Recommended protocols for vaccination against rabies also vary with each veterinary college. Both the Ontario Veterinary College and the Faculte de Medicine Veterinaire recommend using rabies vaccines according to the label recommendations and encourage the use of triennial products. The Atlantic Veterinary College recommends annual use for pets travelling to Ontario, on the presumption that there are legal requirements in Ontario for annual vaccination against rabies. The Western College of Veterinary Medicine recommends annual vaccination for those pets travelling or for pets that may have exposure to wildlife.
In response to concerns over the efficacy of using triennial rabies vaccines, the following describes regulatory requirements and biologic manufacturers' trials and experience with the vaccines.
Vaccines against rabies are licensed according to challenge studies for the term that the license is granted. In Canada, the Veterinary Biologics and Biotechnology Section of the Animal Health and Production Division, Canadian Food Inspection Agency (CFIA), regulates and licenses rabies vaccines for either one, two or three years. All rabies vaccines currently licensed in Canada for companion animal and livestock animal use are manufactured in the United States. Minimum standards for accepting vaccination challenge studies are described in the Code of Federal Regulations (9-CFR). Challenge is conducted by live rabies virus injected into the masseter muscle of animals that have received a single dose of vaccine. At the end of the challenge study, 22 out of 25 (88%) or 26 out of 30 (87%) of the vaccinates must resist challenge to the virus, lethal enough to kill 80% of the controls. It must be recognized that all vaccines currently on the market exceed the requirement. In addition, manufacturers must satisfy regulatory concerns over safety, purity and potency of vaccines to allow sale of the vaccine in Canada.
Until recently, manufacturers of vaccines against rabies provided a caveat to biennial and triennial revaccination, suggesting that animals in high risk areas may benefit from more frequent revaccination than recommended on the label. Presently, vaccines licensed for triennial use no longer carry this caveat, recommending only that the vaccine be given according to label recommendations. Prorab (Intervet Canada, Whitby, Ontario) has just received government approval for a similar statement to be removed and its label is due to be changed very soon. The removal of the caveat is due to the lack of scientific data to support such a caveat.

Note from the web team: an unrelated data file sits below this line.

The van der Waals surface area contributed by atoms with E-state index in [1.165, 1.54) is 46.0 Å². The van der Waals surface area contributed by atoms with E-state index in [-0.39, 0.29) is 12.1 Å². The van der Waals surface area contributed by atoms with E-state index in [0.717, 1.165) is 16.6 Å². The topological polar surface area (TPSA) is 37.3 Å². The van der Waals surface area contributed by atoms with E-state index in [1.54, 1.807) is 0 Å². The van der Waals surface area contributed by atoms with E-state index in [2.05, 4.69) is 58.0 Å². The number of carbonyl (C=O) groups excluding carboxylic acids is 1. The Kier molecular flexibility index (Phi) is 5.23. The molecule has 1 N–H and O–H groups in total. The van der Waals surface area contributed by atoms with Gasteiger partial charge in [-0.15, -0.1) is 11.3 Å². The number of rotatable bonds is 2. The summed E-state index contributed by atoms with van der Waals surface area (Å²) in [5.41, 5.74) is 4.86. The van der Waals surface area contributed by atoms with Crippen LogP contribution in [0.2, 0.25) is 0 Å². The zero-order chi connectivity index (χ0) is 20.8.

The Federal Rabies Control Program, managed by the CFIA, regulates rabies in Canada for investigation, submissions and quarantine. The period of quarantine of a rabies contact domestic pet is determined by the revaccination schedule recommended by the Compendium of Animal Rabies Control. A dog or cat vaccinated with a two or three year product that had exposure to a rabid animal would require quarantine for 30 days to 3 months, the same as a pet vaccinated with an annual vaccine, provided the vaccinations had not expired for their licensed terms. However, should the pet be unvaccinated or have an expired vaccination at the time of rabies exposure, quarantine is at least six months.
CFIA also regulates the importation of dogs and cats into Canada. Dogs and cats entering Canada must have proof of having been vaccinated against rabies within three years and more than 30 days from the date of travel.
Contrary to widespread belief, there is no provincial legal requirement for annual revaccination for rabies in Ontario, nor in any other Canadian province. In Ontario, where annual revaccination against rabies is common, the legal requirements for revaccination are often misunderstood5. Ontario Regulation (OR) 567/90 governs the compulsory vaccination against rabies in Ontario, requiring that cats and dogs receive vaccination against rabies in those areas where risk is considered high6. Section 3 of the regulation, states "every animal...shall be re-immunized in accordance with the date prescribed in the certificate of immunization issued with respect to the animal", and Section 4(b), states that "Immunization against rabies shall be...by inoculation with a rabies vaccine that is licensed for use in Canada and that is administered in accordance with the instructions of the manufacturer who produced the vaccine".
According to Dr. Chuck Leber of the Ontario Ministry of Health, "If a health unit determines that a pet was vaccinated against rabies more than 12 months but less than 36 months from the previous one and the vaccine has a three year duration, the animal is immunized and the owner cannot be charged for violation of OR567. However, if the vaccine has a one year duration, the owner could be charged. In any event, neither health units nor the Ontario Ministry of Health is in a position to indicate what duration of vaccine is to be used". Currently, 31 health units in Ontario require compulsory rabies vaccination. In contacting the health units, all confirmed that the decision to revaccinate is governed by the above regulation and determined by the local veterinarians; however, a small number have recommended annual revaccination after consultation with local veterinary groups.